We are all selfish creatures. Each the protagonist of the story of life, we see all others as small parts - "extras" - in our magnum opus.
But where does that leave us? Who are we in the end? And are the small parts so bad to play?
Recently I watched as Masha spun and pirouetted in the great Russian nutcracker; An adventure in a beautiful far off land with a handsome prince... but in the end, it was only a dream.
But what of the brother... that small part that we think nothing of. Broken hearted at his practical gift - a sword - when compared to his sisters thing of beauty and wonderment? Who does he go on to be? How is he affected by that night?
People over the course of my life have caused me a great deal of pain.
Those who should have loved and caretaked me, left me to play a bit part in the drama of their lives. A child. A small part. A toy.
But what becomes of those small parts in the end, and what do we do with the unwanted gifts we are given? I took my pain and abandonment and crafted it into a life spent nurturing - caring. It's all I know how to do. I soothe my own pain in giving others what I never had. It's selfish in its simplicity, and I know that, but that is the truth of it. I want so much for people to feel loved, and happy. I don't truly know what that feels like... but I know how to give it. I'm frequently told that it's the family I choose for myself that matters most... and it is a rare thing for me to truly open my heart to someone and call them family. It takes more trust than I have to give. But when you open your heart raw to someone... call them family... and they abandon you in the end - how do you recover? How do you go on to love and trust again?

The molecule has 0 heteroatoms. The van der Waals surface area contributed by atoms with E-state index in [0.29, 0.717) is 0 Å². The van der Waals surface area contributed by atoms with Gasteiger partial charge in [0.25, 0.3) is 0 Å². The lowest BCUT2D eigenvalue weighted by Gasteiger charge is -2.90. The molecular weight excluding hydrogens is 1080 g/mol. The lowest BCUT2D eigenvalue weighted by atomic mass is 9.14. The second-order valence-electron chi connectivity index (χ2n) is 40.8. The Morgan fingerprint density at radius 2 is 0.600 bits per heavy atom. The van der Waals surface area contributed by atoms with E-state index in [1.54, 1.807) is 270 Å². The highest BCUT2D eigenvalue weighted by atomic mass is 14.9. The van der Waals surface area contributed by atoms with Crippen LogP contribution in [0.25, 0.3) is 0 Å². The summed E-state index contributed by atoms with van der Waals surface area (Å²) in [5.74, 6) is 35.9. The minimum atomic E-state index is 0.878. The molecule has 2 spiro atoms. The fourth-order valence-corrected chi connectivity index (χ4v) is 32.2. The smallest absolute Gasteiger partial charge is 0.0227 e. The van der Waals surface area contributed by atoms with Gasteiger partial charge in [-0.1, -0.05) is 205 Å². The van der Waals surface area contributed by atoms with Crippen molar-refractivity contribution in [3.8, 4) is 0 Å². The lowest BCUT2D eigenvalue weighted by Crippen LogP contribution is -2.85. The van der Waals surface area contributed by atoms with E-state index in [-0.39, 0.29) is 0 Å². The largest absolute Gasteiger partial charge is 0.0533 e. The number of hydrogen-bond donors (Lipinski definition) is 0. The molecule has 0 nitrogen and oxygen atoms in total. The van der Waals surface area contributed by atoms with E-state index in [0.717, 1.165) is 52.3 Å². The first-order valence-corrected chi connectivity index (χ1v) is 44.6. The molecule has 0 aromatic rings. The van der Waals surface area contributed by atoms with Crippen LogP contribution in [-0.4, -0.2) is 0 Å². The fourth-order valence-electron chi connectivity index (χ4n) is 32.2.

Recently someone I love cast me as a small part in their lives. While I stood by their side loving and protecting - they were the protagonist, and I - was simply a small part. Someone to leave behind when things changed for them. I took some time to think, to process, to decide. I needed to know if this would change me. If I would go on and look at the world differently. But here's what I learned:
You take that unwanted sword and you learn how to fight.
Did Masha do anything with that beautiful dream? Or was it just another frivolity in the life of a girl? Perhaps that foray into beauty would have changed the boy... perhaps that sword would have emboldened the girl... but that wasn't the story that was told. So he takes the weapon and he becomes a man. He becomes strong. He fights.
Once, I was a thing.
But no more. I turned my small part into a way to change lives. The unwanted gifts became the tools that forged my character. I won't reward my abusers by saying they "made me stronger" - and I won't let someone who threw me aside cost me my ability to trust. These are choices that I will make. They are mine. I am who I choose to be.